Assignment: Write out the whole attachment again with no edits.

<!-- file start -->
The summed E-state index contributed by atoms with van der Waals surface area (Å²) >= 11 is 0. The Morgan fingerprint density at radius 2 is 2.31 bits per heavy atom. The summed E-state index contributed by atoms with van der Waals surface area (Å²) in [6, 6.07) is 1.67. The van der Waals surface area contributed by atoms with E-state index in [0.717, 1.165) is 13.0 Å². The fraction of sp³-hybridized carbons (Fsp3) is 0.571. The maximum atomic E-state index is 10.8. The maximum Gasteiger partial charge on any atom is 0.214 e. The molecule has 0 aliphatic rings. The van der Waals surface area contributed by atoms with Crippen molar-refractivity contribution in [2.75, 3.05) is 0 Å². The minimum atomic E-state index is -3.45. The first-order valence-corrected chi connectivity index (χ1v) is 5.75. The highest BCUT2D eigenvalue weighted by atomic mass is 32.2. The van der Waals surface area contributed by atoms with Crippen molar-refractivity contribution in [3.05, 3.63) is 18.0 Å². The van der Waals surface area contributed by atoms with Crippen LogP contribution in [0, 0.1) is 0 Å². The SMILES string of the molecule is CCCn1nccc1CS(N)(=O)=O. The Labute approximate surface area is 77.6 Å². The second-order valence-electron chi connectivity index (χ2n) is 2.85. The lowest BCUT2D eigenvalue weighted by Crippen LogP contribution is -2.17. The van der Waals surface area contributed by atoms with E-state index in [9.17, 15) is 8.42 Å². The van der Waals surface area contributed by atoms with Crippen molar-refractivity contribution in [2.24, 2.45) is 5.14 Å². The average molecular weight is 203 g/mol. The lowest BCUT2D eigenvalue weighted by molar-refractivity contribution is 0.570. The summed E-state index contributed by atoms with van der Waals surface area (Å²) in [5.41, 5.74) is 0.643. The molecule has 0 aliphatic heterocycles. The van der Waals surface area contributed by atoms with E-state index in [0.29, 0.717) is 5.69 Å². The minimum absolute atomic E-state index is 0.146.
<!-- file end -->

The summed E-state index contributed by atoms with van der Waals surface area (Å²) >= 11 is 0. The Morgan fingerprint density at radius 2 is 2.31 bits per heavy atom. The summed E-state index contributed by atoms with van der Waals surface area (Å²) in [6, 6.07) is 1.67. The van der Waals surface area contributed by atoms with E-state index in [0.717, 1.165) is 13.0 Å². The fraction of sp³-hybridized carbons (Fsp3) is 0.571. The maximum atomic E-state index is 10.8. The maximum Gasteiger partial charge on any atom is 0.214 e. The molecule has 0 aliphatic rings. The van der Waals surface area contributed by atoms with Crippen molar-refractivity contribution in [2.75, 3.05) is 0 Å². The minimum atomic E-state index is -3.45. The first-order valence-corrected chi connectivity index (χ1v) is 5.75. The highest BCUT2D eigenvalue weighted by atomic mass is 32.2. The van der Waals surface area contributed by atoms with Crippen molar-refractivity contribution in [3.05, 3.63) is 18.0 Å². The van der Waals surface area contributed by atoms with Crippen LogP contribution in [0, 0.1) is 0 Å². The SMILES string of the molecule is CCCn1nccc1CS(N)(=O)=O. The Labute approximate surface area is 77.6 Å². The second-order valence-electron chi connectivity index (χ2n) is 2.85. The lowest BCUT2D eigenvalue weighted by Crippen LogP contribution is -2.17. The van der Waals surface area contributed by atoms with E-state index in [9.17, 15) is 8.42 Å². The van der Waals surface area contributed by atoms with Crippen molar-refractivity contribution in [2.24, 2.45) is 5.14 Å². The average molecular weight is 203 g/mol. The lowest BCUT2D eigenvalue weighted by molar-refractivity contribution is 0.570. The summed E-state index contributed by atoms with van der Waals surface area (Å²) in [5.41, 5.74) is 0.643. The molecule has 0 aliphatic heterocycles. The van der Waals surface area contributed by atoms with E-state index in [0.29, 0.717) is 5.69 Å². The minimum absolute atomic E-state index is 0.146.